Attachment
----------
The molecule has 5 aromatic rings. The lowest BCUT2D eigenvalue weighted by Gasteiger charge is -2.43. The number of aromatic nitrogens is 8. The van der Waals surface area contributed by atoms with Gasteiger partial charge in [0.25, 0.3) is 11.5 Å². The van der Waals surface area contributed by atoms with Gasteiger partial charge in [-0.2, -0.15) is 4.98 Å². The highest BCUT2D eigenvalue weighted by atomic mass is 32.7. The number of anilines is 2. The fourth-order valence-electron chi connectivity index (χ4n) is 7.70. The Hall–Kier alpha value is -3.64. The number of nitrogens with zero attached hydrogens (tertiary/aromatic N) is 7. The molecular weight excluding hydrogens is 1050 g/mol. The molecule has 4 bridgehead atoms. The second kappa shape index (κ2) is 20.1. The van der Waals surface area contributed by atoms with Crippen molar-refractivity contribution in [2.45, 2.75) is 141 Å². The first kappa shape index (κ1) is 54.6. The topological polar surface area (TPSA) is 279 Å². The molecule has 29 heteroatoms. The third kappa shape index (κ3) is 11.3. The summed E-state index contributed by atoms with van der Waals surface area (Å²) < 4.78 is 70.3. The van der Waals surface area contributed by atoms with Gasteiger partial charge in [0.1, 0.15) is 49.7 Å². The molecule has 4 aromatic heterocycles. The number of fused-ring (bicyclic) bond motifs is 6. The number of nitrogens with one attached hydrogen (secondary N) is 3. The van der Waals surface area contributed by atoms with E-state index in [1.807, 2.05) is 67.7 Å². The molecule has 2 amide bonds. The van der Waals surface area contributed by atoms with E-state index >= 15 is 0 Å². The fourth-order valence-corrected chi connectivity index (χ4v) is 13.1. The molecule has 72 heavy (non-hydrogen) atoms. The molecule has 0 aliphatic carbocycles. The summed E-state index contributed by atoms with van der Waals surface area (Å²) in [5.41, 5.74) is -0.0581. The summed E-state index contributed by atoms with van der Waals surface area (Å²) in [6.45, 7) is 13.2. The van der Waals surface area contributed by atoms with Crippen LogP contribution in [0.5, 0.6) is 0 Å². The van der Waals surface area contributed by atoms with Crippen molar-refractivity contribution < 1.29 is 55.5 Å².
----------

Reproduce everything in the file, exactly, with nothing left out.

The molecule has 5 aromatic rings. The lowest BCUT2D eigenvalue weighted by Gasteiger charge is -2.43. The number of aromatic nitrogens is 8. The van der Waals surface area contributed by atoms with Gasteiger partial charge in [0.25, 0.3) is 11.5 Å². The van der Waals surface area contributed by atoms with Gasteiger partial charge in [-0.2, -0.15) is 4.98 Å². The highest BCUT2D eigenvalue weighted by atomic mass is 32.7. The number of anilines is 2. The fourth-order valence-electron chi connectivity index (χ4n) is 7.70. The Hall–Kier alpha value is -3.64. The number of nitrogens with zero attached hydrogens (tertiary/aromatic N) is 7. The molecular weight excluding hydrogens is 1050 g/mol. The molecule has 4 bridgehead atoms. The second kappa shape index (κ2) is 20.1. The van der Waals surface area contributed by atoms with Crippen molar-refractivity contribution in [2.45, 2.75) is 141 Å². The first kappa shape index (κ1) is 54.6. The topological polar surface area (TPSA) is 279 Å². The molecule has 29 heteroatoms. The third kappa shape index (κ3) is 11.3. The summed E-state index contributed by atoms with van der Waals surface area (Å²) < 4.78 is 70.3. The van der Waals surface area contributed by atoms with Gasteiger partial charge in [0.1, 0.15) is 49.7 Å². The molecule has 4 aromatic heterocycles. The number of fused-ring (bicyclic) bond motifs is 6. The number of nitrogens with one attached hydrogen (secondary N) is 3. The van der Waals surface area contributed by atoms with E-state index in [1.807, 2.05) is 67.7 Å². The molecule has 2 amide bonds. The van der Waals surface area contributed by atoms with E-state index >= 15 is 0 Å². The fourth-order valence-corrected chi connectivity index (χ4v) is 13.1. The molecule has 72 heavy (non-hydrogen) atoms. The molecule has 0 aliphatic carbocycles. The summed E-state index contributed by atoms with van der Waals surface area (Å²) in [5.41, 5.74) is -0.0581. The summed E-state index contributed by atoms with van der Waals surface area (Å²) in [6.45, 7) is 13.2. The van der Waals surface area contributed by atoms with Crippen LogP contribution in [0.5, 0.6) is 0 Å². The van der Waals surface area contributed by atoms with Crippen molar-refractivity contribution < 1.29 is 55.5 Å².